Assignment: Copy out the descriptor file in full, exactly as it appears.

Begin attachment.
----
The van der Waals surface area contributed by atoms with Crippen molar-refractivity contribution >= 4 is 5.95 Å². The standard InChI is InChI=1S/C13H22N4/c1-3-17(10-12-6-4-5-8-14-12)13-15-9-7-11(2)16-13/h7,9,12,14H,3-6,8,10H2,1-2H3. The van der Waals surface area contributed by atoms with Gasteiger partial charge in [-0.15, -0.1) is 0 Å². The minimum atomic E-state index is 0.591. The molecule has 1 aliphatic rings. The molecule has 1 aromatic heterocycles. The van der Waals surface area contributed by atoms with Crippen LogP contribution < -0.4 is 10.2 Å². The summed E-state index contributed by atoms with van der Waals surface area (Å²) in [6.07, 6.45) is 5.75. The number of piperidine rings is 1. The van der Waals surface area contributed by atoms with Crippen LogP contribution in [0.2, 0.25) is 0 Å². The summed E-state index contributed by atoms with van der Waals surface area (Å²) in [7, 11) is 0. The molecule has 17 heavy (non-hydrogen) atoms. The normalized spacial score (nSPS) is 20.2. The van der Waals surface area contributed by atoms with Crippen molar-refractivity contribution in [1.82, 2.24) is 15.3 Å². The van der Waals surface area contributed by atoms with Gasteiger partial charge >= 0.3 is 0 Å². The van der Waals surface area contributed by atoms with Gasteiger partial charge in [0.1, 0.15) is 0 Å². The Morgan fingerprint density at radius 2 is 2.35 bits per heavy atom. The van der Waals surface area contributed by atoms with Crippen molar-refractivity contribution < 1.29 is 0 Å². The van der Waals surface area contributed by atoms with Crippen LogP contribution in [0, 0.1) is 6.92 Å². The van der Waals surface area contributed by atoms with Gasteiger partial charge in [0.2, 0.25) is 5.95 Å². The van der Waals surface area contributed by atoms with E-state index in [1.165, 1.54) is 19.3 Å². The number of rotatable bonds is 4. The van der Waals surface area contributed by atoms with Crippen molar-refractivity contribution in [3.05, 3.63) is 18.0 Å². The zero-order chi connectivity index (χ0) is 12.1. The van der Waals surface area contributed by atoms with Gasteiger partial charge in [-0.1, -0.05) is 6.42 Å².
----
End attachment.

The van der Waals surface area contributed by atoms with Crippen molar-refractivity contribution >= 4 is 5.95 Å². The standard InChI is InChI=1S/C13H22N4/c1-3-17(10-12-6-4-5-8-14-12)13-15-9-7-11(2)16-13/h7,9,12,14H,3-6,8,10H2,1-2H3. The van der Waals surface area contributed by atoms with Gasteiger partial charge in [-0.15, -0.1) is 0 Å². The minimum atomic E-state index is 0.591. The molecule has 1 aliphatic rings. The molecule has 1 aromatic heterocycles. The van der Waals surface area contributed by atoms with Crippen LogP contribution < -0.4 is 10.2 Å². The summed E-state index contributed by atoms with van der Waals surface area (Å²) in [6.07, 6.45) is 5.75. The number of piperidine rings is 1. The van der Waals surface area contributed by atoms with Crippen LogP contribution in [0.2, 0.25) is 0 Å². The summed E-state index contributed by atoms with van der Waals surface area (Å²) in [7, 11) is 0. The molecule has 17 heavy (non-hydrogen) atoms. The normalized spacial score (nSPS) is 20.2. The van der Waals surface area contributed by atoms with Crippen molar-refractivity contribution in [1.82, 2.24) is 15.3 Å². The van der Waals surface area contributed by atoms with Gasteiger partial charge >= 0.3 is 0 Å². The van der Waals surface area contributed by atoms with Gasteiger partial charge in [0.1, 0.15) is 0 Å². The Morgan fingerprint density at radius 2 is 2.35 bits per heavy atom. The van der Waals surface area contributed by atoms with Crippen molar-refractivity contribution < 1.29 is 0 Å². The van der Waals surface area contributed by atoms with Crippen LogP contribution in [0, 0.1) is 6.92 Å². The van der Waals surface area contributed by atoms with Gasteiger partial charge in [0.2, 0.25) is 5.95 Å². The van der Waals surface area contributed by atoms with E-state index in [1.165, 1.54) is 19.3 Å². The number of rotatable bonds is 4. The van der Waals surface area contributed by atoms with Crippen molar-refractivity contribution in [3.05, 3.63) is 18.0 Å². The zero-order chi connectivity index (χ0) is 12.1. The van der Waals surface area contributed by atoms with Gasteiger partial charge in [-0.1, -0.05) is 6.42 Å².